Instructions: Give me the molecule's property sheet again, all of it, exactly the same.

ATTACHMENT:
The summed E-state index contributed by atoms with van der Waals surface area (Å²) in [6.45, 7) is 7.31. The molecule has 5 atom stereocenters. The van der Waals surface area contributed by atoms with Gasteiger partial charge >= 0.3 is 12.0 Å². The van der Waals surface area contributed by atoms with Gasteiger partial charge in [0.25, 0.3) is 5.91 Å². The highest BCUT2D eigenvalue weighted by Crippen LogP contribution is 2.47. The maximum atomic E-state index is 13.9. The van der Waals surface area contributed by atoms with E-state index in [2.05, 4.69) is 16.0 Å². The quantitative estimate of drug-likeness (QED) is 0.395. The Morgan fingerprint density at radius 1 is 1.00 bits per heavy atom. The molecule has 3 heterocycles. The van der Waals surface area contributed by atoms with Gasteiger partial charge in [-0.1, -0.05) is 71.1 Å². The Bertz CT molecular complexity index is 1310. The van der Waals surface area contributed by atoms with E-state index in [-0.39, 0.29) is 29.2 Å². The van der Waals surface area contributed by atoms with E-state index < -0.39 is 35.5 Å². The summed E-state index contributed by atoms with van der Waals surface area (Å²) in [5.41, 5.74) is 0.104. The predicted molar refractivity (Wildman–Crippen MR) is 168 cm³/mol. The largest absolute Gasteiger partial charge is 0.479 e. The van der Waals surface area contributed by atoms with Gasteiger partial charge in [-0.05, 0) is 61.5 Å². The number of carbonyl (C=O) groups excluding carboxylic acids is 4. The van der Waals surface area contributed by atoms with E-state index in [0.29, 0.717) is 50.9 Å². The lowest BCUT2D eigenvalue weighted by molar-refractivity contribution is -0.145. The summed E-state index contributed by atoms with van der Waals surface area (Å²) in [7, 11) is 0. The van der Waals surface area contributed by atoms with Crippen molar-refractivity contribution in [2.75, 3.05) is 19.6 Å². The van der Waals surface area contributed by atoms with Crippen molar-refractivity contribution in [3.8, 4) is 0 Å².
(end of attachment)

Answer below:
The summed E-state index contributed by atoms with van der Waals surface area (Å²) in [6.45, 7) is 7.31. The molecule has 5 atom stereocenters. The van der Waals surface area contributed by atoms with Gasteiger partial charge >= 0.3 is 12.0 Å². The van der Waals surface area contributed by atoms with Gasteiger partial charge in [0.25, 0.3) is 5.91 Å². The highest BCUT2D eigenvalue weighted by Crippen LogP contribution is 2.47. The maximum atomic E-state index is 13.9. The van der Waals surface area contributed by atoms with E-state index in [2.05, 4.69) is 16.0 Å². The quantitative estimate of drug-likeness (QED) is 0.395. The Morgan fingerprint density at radius 1 is 1.00 bits per heavy atom. The molecule has 3 heterocycles. The van der Waals surface area contributed by atoms with Gasteiger partial charge in [-0.1, -0.05) is 71.1 Å². The Bertz CT molecular complexity index is 1310. The van der Waals surface area contributed by atoms with E-state index in [-0.39, 0.29) is 29.2 Å². The van der Waals surface area contributed by atoms with E-state index < -0.39 is 35.5 Å². The summed E-state index contributed by atoms with van der Waals surface area (Å²) in [5.41, 5.74) is 0.104. The predicted molar refractivity (Wildman–Crippen MR) is 168 cm³/mol. The largest absolute Gasteiger partial charge is 0.479 e. The van der Waals surface area contributed by atoms with Gasteiger partial charge in [-0.05, 0) is 61.5 Å². The number of carbonyl (C=O) groups excluding carboxylic acids is 4. The van der Waals surface area contributed by atoms with E-state index in [0.29, 0.717) is 50.9 Å². The lowest BCUT2D eigenvalue weighted by molar-refractivity contribution is -0.145. The summed E-state index contributed by atoms with van der Waals surface area (Å²) in [7, 11) is 0. The van der Waals surface area contributed by atoms with Crippen molar-refractivity contribution in [2.75, 3.05) is 19.6 Å². The van der Waals surface area contributed by atoms with Crippen molar-refractivity contribution in [3.8, 4) is 0 Å².